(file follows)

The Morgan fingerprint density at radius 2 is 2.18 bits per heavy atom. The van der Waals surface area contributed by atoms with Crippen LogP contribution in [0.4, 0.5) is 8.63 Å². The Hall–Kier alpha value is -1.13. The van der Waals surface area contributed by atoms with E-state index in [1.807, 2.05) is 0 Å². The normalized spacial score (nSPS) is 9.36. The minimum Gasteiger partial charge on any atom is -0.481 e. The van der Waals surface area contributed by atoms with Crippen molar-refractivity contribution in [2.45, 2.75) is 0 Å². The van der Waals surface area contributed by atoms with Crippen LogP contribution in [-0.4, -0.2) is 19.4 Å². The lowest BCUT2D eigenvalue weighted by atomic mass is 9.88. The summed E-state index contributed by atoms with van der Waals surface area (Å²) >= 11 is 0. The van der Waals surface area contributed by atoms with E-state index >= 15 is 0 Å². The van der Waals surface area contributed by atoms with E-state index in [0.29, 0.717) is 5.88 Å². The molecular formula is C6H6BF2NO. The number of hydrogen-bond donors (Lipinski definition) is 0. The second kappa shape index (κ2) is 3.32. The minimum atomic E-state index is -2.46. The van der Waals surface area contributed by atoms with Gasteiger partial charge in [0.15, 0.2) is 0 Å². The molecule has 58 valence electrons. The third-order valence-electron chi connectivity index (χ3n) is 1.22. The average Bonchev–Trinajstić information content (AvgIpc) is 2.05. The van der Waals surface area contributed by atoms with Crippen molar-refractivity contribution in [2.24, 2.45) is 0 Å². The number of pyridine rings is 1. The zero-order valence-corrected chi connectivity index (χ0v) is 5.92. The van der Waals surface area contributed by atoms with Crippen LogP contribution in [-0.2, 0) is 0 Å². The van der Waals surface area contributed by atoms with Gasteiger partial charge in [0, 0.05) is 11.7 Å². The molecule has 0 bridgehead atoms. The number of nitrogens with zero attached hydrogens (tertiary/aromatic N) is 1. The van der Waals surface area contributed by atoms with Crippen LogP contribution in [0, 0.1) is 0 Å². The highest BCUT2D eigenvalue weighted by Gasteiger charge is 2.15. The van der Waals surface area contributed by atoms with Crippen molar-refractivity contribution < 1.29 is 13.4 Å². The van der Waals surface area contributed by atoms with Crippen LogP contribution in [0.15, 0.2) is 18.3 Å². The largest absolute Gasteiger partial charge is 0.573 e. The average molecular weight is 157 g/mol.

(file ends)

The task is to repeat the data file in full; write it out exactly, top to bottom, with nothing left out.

The Morgan fingerprint density at radius 2 is 2.18 bits per heavy atom. The van der Waals surface area contributed by atoms with Crippen LogP contribution in [0.4, 0.5) is 8.63 Å². The Hall–Kier alpha value is -1.13. The van der Waals surface area contributed by atoms with E-state index in [1.807, 2.05) is 0 Å². The normalized spacial score (nSPS) is 9.36. The minimum Gasteiger partial charge on any atom is -0.481 e. The van der Waals surface area contributed by atoms with Crippen molar-refractivity contribution in [2.45, 2.75) is 0 Å². The van der Waals surface area contributed by atoms with Crippen LogP contribution in [-0.4, -0.2) is 19.4 Å². The lowest BCUT2D eigenvalue weighted by atomic mass is 9.88. The summed E-state index contributed by atoms with van der Waals surface area (Å²) >= 11 is 0. The van der Waals surface area contributed by atoms with E-state index >= 15 is 0 Å². The van der Waals surface area contributed by atoms with E-state index in [0.29, 0.717) is 5.88 Å². The molecular formula is C6H6BF2NO. The number of hydrogen-bond donors (Lipinski definition) is 0. The second kappa shape index (κ2) is 3.32. The minimum atomic E-state index is -2.46. The van der Waals surface area contributed by atoms with Gasteiger partial charge in [0.15, 0.2) is 0 Å². The molecule has 58 valence electrons. The third-order valence-electron chi connectivity index (χ3n) is 1.22. The average Bonchev–Trinajstić information content (AvgIpc) is 2.05. The van der Waals surface area contributed by atoms with Crippen molar-refractivity contribution in [2.24, 2.45) is 0 Å². The number of pyridine rings is 1. The zero-order valence-corrected chi connectivity index (χ0v) is 5.92. The van der Waals surface area contributed by atoms with Crippen LogP contribution in [-0.2, 0) is 0 Å². The van der Waals surface area contributed by atoms with Gasteiger partial charge in [0, 0.05) is 11.7 Å². The molecule has 0 bridgehead atoms. The number of nitrogens with zero attached hydrogens (tertiary/aromatic N) is 1. The van der Waals surface area contributed by atoms with Crippen LogP contribution in [0, 0.1) is 0 Å². The highest BCUT2D eigenvalue weighted by Gasteiger charge is 2.15. The van der Waals surface area contributed by atoms with Crippen molar-refractivity contribution < 1.29 is 13.4 Å². The van der Waals surface area contributed by atoms with Crippen LogP contribution in [0.15, 0.2) is 18.3 Å². The largest absolute Gasteiger partial charge is 0.573 e. The average molecular weight is 157 g/mol.